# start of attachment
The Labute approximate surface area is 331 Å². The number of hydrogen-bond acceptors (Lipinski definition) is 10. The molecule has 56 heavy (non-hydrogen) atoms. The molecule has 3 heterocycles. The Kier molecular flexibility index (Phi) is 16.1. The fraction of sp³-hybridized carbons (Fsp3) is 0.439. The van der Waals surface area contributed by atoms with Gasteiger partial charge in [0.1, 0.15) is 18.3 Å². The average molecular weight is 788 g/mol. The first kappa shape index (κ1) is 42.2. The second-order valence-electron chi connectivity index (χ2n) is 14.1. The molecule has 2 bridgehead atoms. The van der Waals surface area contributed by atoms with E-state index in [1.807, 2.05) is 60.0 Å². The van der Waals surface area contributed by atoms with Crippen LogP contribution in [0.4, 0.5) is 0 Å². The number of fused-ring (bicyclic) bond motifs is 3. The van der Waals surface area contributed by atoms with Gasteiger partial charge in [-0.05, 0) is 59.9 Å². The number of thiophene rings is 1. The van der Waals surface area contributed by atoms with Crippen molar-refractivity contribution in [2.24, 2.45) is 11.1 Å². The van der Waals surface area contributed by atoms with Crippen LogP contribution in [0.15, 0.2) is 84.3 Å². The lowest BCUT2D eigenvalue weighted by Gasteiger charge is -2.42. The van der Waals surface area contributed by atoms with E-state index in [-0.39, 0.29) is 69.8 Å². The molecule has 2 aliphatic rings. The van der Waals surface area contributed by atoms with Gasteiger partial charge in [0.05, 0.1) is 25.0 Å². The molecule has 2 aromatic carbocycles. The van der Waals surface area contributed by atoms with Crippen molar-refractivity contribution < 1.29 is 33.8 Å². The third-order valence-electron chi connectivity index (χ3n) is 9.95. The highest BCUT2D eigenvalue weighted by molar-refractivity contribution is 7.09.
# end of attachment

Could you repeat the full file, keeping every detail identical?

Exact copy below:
The Labute approximate surface area is 331 Å². The number of hydrogen-bond acceptors (Lipinski definition) is 10. The molecule has 56 heavy (non-hydrogen) atoms. The molecule has 3 heterocycles. The Kier molecular flexibility index (Phi) is 16.1. The fraction of sp³-hybridized carbons (Fsp3) is 0.439. The van der Waals surface area contributed by atoms with Gasteiger partial charge in [0.1, 0.15) is 18.3 Å². The average molecular weight is 788 g/mol. The first kappa shape index (κ1) is 42.2. The second-order valence-electron chi connectivity index (χ2n) is 14.1. The molecule has 2 bridgehead atoms. The van der Waals surface area contributed by atoms with E-state index in [1.807, 2.05) is 60.0 Å². The van der Waals surface area contributed by atoms with Crippen LogP contribution in [0.4, 0.5) is 0 Å². The number of fused-ring (bicyclic) bond motifs is 3. The van der Waals surface area contributed by atoms with Gasteiger partial charge in [-0.05, 0) is 59.9 Å². The number of thiophene rings is 1. The van der Waals surface area contributed by atoms with Crippen molar-refractivity contribution in [2.24, 2.45) is 11.1 Å². The van der Waals surface area contributed by atoms with Crippen LogP contribution in [0.15, 0.2) is 84.3 Å². The lowest BCUT2D eigenvalue weighted by Gasteiger charge is -2.42. The van der Waals surface area contributed by atoms with E-state index in [-0.39, 0.29) is 69.8 Å². The molecule has 2 aliphatic rings. The van der Waals surface area contributed by atoms with Gasteiger partial charge in [0.05, 0.1) is 25.0 Å². The molecule has 2 aromatic carbocycles. The van der Waals surface area contributed by atoms with Crippen molar-refractivity contribution < 1.29 is 33.8 Å². The third-order valence-electron chi connectivity index (χ3n) is 9.95. The highest BCUT2D eigenvalue weighted by molar-refractivity contribution is 7.09.